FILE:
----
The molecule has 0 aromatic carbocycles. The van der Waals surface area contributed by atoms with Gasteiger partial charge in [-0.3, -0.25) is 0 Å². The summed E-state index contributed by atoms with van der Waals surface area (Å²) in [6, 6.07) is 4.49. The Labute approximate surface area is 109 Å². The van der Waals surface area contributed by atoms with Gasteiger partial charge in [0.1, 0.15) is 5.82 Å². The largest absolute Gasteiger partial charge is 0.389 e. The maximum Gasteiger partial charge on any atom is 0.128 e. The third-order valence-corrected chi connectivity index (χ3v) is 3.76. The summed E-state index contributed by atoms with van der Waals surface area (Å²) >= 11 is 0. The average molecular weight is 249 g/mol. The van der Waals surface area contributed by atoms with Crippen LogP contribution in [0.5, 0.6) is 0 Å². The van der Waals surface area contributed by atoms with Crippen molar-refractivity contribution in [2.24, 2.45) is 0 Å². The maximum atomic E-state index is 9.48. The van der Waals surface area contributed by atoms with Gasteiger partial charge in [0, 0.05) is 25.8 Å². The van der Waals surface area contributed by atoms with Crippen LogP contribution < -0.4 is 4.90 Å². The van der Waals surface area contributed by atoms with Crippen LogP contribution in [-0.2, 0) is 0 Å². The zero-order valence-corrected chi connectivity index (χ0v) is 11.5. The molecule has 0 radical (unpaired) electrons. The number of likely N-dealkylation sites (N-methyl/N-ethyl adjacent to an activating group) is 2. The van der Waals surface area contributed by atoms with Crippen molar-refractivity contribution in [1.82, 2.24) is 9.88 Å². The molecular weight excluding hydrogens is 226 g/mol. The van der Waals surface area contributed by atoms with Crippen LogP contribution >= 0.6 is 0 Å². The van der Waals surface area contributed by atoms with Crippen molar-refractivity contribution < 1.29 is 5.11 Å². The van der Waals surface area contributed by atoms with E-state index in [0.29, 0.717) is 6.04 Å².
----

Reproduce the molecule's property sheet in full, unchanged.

The molecule has 0 aromatic carbocycles. The van der Waals surface area contributed by atoms with Gasteiger partial charge in [-0.3, -0.25) is 0 Å². The summed E-state index contributed by atoms with van der Waals surface area (Å²) in [6, 6.07) is 4.49. The Labute approximate surface area is 109 Å². The van der Waals surface area contributed by atoms with Gasteiger partial charge in [0.1, 0.15) is 5.82 Å². The largest absolute Gasteiger partial charge is 0.389 e. The maximum Gasteiger partial charge on any atom is 0.128 e. The third-order valence-corrected chi connectivity index (χ3v) is 3.76. The summed E-state index contributed by atoms with van der Waals surface area (Å²) >= 11 is 0. The average molecular weight is 249 g/mol. The van der Waals surface area contributed by atoms with Crippen LogP contribution in [0.5, 0.6) is 0 Å². The van der Waals surface area contributed by atoms with Crippen molar-refractivity contribution in [2.24, 2.45) is 0 Å². The maximum atomic E-state index is 9.48. The van der Waals surface area contributed by atoms with Gasteiger partial charge in [0, 0.05) is 25.8 Å². The van der Waals surface area contributed by atoms with Crippen LogP contribution < -0.4 is 4.90 Å². The van der Waals surface area contributed by atoms with Crippen LogP contribution in [-0.2, 0) is 0 Å². The zero-order valence-corrected chi connectivity index (χ0v) is 11.5. The molecule has 0 radical (unpaired) electrons. The number of likely N-dealkylation sites (N-methyl/N-ethyl adjacent to an activating group) is 2. The van der Waals surface area contributed by atoms with Crippen molar-refractivity contribution in [1.82, 2.24) is 9.88 Å². The molecular weight excluding hydrogens is 226 g/mol. The van der Waals surface area contributed by atoms with Crippen LogP contribution >= 0.6 is 0 Å². The van der Waals surface area contributed by atoms with Crippen molar-refractivity contribution < 1.29 is 5.11 Å². The van der Waals surface area contributed by atoms with E-state index in [0.29, 0.717) is 6.04 Å².